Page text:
Fried Chicken

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You and your friend mac’ and cheese, Candy yams, collard greens, but you knocking me to my knees,” Nas once rapped on his song entitled “Fried Chicken,” signifying just a few of the food staples you might spot on a Black family’s Thanksgiving table or any given Sunday.  Lest we forget the collard greens, okra, and chitterlings.

But the star of the meal, fried chicken, we can’t forget—especially in the South. Fried chicken remains a popular dish, so much so it is the main staple sold at fast food giants like Popeyes and KFC. Fried chicken restaurants have even been identified as the fastest growing eateries among small chains in the U.S. in 2014, and, yet, many fried chicken enthusiasts don’t know the food’s origins.

Though the common racist stereotype places Black people at the center of the fried chicken craze, we didn’t invent it. Enslaved Africans popularized the dish following Scottish immigrants. The Scots who came to America in the 1700s had a tradition of deep-frying chicken in fat as far back as the middle ages, and it wasn’t introduced to enslaved Africans until the 1800s.

According to Classic Eateries of the Arkansas Delta, the Scots were known for sinfully frying their foods without seasoning and often called their fried foods “fritters.” The rest of the European immigrants weren’t hooked on the crunchy goodness and were still preparing their chicken the healthier way by baking or boiling the bird. Imagine that. 

Some of those Scottish immigrants, and others from across Europe, migrated to the South prior to the height of the Transatlantic slave trade in the 18th century. In the 1700s, the Scots traveled across the Atlantic because of the Highland Clearance, a fancy term for mass eviction, and settled in the 13 colonies. Some arrived as indentured servants. The Harvard Encyclopedia of American Ethnic Groups estimates some 400,000 Irish people lived in the South at that time and most settled in South Carolina and Virginia.

Fast forward a few hundred years, and it was the descendants of those Scottish immigrants who’d eventually buy plantations, own slaves and introduce the frying of chicken. However, variations around the world existed around this time that had nothing to do with the European transplants.

Though the common racist stereotype places Black people at the center of the fried chicken craze, we didn’t invent it.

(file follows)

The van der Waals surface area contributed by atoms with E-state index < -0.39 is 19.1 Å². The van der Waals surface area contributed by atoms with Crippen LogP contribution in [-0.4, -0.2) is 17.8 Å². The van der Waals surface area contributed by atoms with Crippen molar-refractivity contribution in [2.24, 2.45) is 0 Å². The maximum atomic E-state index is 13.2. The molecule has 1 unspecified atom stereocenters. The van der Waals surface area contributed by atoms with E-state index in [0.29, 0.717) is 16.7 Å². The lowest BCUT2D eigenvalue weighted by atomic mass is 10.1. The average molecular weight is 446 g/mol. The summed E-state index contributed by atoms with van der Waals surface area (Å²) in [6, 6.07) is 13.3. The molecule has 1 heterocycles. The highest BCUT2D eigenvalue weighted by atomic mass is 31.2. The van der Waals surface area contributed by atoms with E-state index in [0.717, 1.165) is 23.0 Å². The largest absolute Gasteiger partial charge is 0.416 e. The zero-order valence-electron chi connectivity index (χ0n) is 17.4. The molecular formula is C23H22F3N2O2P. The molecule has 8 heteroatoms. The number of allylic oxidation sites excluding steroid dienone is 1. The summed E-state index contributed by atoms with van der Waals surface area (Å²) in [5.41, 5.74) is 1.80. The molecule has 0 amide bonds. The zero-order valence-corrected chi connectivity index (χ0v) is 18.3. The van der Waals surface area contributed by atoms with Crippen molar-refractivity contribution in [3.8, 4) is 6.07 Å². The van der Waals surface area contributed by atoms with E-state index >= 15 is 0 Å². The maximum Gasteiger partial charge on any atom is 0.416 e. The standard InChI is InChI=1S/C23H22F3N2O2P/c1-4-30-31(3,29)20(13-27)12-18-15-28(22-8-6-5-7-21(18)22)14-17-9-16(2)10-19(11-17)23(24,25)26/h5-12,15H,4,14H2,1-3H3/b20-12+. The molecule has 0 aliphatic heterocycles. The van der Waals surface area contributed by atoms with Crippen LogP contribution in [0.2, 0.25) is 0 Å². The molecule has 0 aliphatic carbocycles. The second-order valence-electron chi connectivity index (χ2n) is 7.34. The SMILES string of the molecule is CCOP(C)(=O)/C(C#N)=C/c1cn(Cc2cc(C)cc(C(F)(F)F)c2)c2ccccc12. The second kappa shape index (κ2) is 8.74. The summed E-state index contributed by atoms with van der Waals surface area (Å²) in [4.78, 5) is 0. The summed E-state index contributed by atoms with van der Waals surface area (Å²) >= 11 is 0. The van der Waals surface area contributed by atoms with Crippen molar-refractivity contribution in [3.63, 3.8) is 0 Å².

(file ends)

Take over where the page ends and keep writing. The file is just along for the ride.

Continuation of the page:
“Southerners were not the first people in the world to fry chickens, of course. Almost every country has its own version, from Vietnam’s Ga Xao to Italy’s pollo fritto and Austria’s Weiner Backhendl, and numerous fricassees fill the cookbooks of Europe,” noted John F. Mariani, one of the author’s of The Encyclopedia of American Food and Drink. “The Scottish may have brought the method with them when they settled the South. And fried chicken did not become particularly popular in the northern United States until well into the nineteenth century.”

Fried chicken, as many Americans have to come to know it, became the goodness it is because enslaved Africans weren’t allowed to keep any other livestock except for chickens because they were small and didn’t take up much space on the master’s property. Black people were resourceful with the scraps they had access to, like fat backs, chitterlings, collard greens, pigs’ feet and kale (before it was gentrified).

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So they spiced it up by plucking the chicken’s feathers, breading the pieces and seasoning it with paprika and other spices brought over from West Africa. After seasoning, they dropped the meat in hot palm oil. Despite being enslaved, fried chicken jump-started entrepreneurship among Black women who began selling the dish in the 1730s. But with the ingredients being so expensive, and with the West African tradition of chicken only being eaten on special occasions, it was rare that African-Americans actually ate poultry.

The business of selling fried chicken is nothing new, and neither is the onslaught of countless recipes.

Though the common racist stereotype places Black people at the center of the fried chicken craze, we didn’t invent it.

While most people use the “a pinch of this and a pinch of that” method, according to First We Feast, the first American-style fried chicken recipe appeared in Hannah Glasse’s The Art of Cookery Made Plain and Easy, which was published in 1747. The recipe was titled “To Marinate Chickens,” and only called for flour-covered pieces of chicken to be fried in pig lard. It also included a recipe lavishly titled “Brown Fricasey,” a dish where chunks of chicken are coated with egg, followed by spiced breadcrumbs, before it is fried in butter. The South was an obvious influence in the recipe, but the term ‘southern fried’ didn’t show up in print until 1925.

In many ways fried chicken is like America with its complicated past. It’s entrenched in the struggle, hardships, and entrepreneurial zeal of several oppressed groups that somehow birthed something sublime.

Today, many of these culinary traditions are common in Black households and eateries, but decades before Harland David Sanders, known by his popular moniker Colonel Sanders, came along in his eerie plantation-style garb and became the billionaire behind Kentucky Fried Chicken. Along the way he was also allegedly a booster for presidential candidate and noted segregationist George C. Wallace who’s infamous for saying “segregation now, segregation tomorrow, segregation forever.” The irony of it all.

In many ways fried chicken is like America with its complicated past. It’s entrenched in the struggle, hardships, and entrepreneurial zeal of several oppressed groups that somehow birthed something sublime.